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Lynbrook Mayor Alan Beach discusses coronavirus recovery at Vision Long Island Smart Growth Summit

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At Vision Long Island’s 19th annual Smart Growth Summit, which was held virtually because of the coronavirus pandemic, Lynbrook Mayor Alan Beach was one of many mayors and town supervisors who spoke about overcoming difficulties during the coronavirus pandemic.

“This experience is a first,” he said, “and most of our residents are paying attention and following guidelines. Our downtown is still staying vibrant. There are some restaurants open, but others had to put their plans on hold. We have been in contact with all of them.”

The Smart Growth Summit was hosted by Vision Long Island, an economic development advocacy agency. It was a virtual gathering of more than 1,000 Long Island community, business and government leaders, who have worked collaboratively to help businesses stay open and advance downtown development and infrastructure in an unprecedented time.

The three-day event was held from Dec. 2 through 4, and featured 125 speakers. Many topics were addressed during the summit, including helping local small businesses survive the pandemic, downtown revitalization and infrastructure investment, transportation improvement, streetscape beautification initiatives and other community needs, including housing, health and food insecurity.

Beach spoke during the first day of the event, and said the village was greatly helped by the Coronavirus Aid, Relief and Economic Security Act (or CARES Act), through the help of Hempstead Town Supervisor Donald Clavin and Town Councilman Anthony D’Esposito. He added that village officials have worked with the school district and other communities to try and bolster resources.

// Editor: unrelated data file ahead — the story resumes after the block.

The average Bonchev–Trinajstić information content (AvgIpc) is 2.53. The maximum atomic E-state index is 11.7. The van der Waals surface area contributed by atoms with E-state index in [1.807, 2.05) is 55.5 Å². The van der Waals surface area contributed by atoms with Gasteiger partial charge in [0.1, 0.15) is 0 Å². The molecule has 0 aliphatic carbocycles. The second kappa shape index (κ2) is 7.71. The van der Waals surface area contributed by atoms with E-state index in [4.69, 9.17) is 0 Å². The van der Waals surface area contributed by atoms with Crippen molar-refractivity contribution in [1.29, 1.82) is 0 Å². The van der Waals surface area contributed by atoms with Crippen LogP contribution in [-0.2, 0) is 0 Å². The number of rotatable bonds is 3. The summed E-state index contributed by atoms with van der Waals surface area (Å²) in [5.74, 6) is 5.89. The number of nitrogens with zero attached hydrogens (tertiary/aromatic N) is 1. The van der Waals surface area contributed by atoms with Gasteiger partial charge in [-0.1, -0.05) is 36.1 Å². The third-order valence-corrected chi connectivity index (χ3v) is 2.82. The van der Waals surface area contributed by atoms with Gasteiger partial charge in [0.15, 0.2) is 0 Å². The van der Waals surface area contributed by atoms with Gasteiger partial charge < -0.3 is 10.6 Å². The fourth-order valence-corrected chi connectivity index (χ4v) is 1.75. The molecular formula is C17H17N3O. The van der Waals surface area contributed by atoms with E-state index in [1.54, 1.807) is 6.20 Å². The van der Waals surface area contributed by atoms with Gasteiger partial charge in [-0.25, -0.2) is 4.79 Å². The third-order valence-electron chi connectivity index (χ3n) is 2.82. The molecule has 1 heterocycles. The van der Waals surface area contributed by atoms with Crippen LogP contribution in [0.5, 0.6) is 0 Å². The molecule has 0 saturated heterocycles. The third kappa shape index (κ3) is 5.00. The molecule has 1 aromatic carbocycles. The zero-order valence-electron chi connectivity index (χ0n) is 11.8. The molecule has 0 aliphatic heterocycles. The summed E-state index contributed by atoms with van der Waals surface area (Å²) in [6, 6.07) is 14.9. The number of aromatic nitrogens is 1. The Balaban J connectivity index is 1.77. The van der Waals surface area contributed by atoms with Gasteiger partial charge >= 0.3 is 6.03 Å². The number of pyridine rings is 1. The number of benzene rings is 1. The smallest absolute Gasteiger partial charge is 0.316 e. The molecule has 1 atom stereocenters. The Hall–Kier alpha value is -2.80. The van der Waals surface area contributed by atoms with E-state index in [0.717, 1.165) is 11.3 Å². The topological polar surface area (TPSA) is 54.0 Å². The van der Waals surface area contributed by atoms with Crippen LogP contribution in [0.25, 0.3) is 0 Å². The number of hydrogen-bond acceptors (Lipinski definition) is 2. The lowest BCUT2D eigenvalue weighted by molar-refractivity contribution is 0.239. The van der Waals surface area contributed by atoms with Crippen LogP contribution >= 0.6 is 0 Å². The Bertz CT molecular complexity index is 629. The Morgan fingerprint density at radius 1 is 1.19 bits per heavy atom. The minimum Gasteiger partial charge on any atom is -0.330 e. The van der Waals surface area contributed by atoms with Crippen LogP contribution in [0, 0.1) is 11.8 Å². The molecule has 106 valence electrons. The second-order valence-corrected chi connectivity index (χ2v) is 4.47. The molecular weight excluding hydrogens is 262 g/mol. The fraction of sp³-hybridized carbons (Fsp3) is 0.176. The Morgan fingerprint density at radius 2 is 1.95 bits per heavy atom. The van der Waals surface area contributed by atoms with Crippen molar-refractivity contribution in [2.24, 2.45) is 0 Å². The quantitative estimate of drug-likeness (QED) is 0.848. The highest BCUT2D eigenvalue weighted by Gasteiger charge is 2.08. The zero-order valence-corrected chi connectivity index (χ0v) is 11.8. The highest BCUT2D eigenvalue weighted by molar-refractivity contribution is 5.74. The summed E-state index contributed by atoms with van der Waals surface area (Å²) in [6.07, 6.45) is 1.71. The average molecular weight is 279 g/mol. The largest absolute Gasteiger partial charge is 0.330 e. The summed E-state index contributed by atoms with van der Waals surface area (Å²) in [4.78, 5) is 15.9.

“We have a very tight-knit community,” Beach said. “We have a Community Chest that takes care of some of our people in need. There’s a very nice joint effort around this area, and people are very receptive.”

Vision Long Island Executive Director Eric Alexander said that even though the summit couldn’t be held at the Crest Hollow Country Club in Woodbury with 1,300 attendees like it usually is each year, it was vital to still host the event virtually so that community leaders could share ideas and network. Alexander added that while some businesses have had some hard times, the downtowns have remained strong and it’s important to provide resources to help them continue on.

“This is all of us coming together to help each other through a really tough time,” Alexander said, “and a tough winter ahead.”

Town of Oyster Bay Supervisor Joseph Saladino also spoke at the summit, and provided an overview of how the community came together during the crisis. He said he has been in contact with all the mayors in the Town of Oyster Bay, and they created a Covid-19 response team and a digital platform to help with tracking and tracing residents who have come in contact with the virus. Additionally, he has kept a frequent dialogue with local hospitals to stay up to date on progress toward the creation of a vaccine, and is working toward a distribution plan for when one comes to fruition.

Additionally, Saladino said, he hosts various sessions with the Oyster Bay Chamber of Commerce over the video conferencing platform Zoom in order to brainstorm ways to help struggling local businesses.

“Helping the business community is a very important part of this,” Saladino said. “We lobbied to get the state to open up dining in Phase Two earlier than expected with outdoor dining, and we continue to make sure they have access to our research and our experts.”

Saladino did note, however, that he was frustrated that the Town of Oyster Bay was overlooked by Nassau County when it came to acquiring CARES funds, “We haven’t received a dime,” he said.

Saladino lauded the community for coming together to collect more than 20,000 tons of food to help those in need during Thanksgiving, and noted that there is a blood drive in the town and a Toys for Tots drive this holiday season. Additionally, the Career Center has been helping unemployed residents find jobs, and the Building Department has begun offering same-day permits online.

Village of Farmingdale Mayor Ralph Ekstrand praised Saladino for collaborating with him to help the community at the height of the pandemic. He said village officials took an “aggressive’ approach to finding more resources.

“We gave out 5,000 masks to our residents,” Ekstrand said. “We put signs up telling the community to wear masks, sanitize and wash their hands. Last week, our infection rate was at 1.74 percent, which is phenomenal. People are listening.”

To learn more about Vision Long Island and its initiatives, visit visionlongisland.org.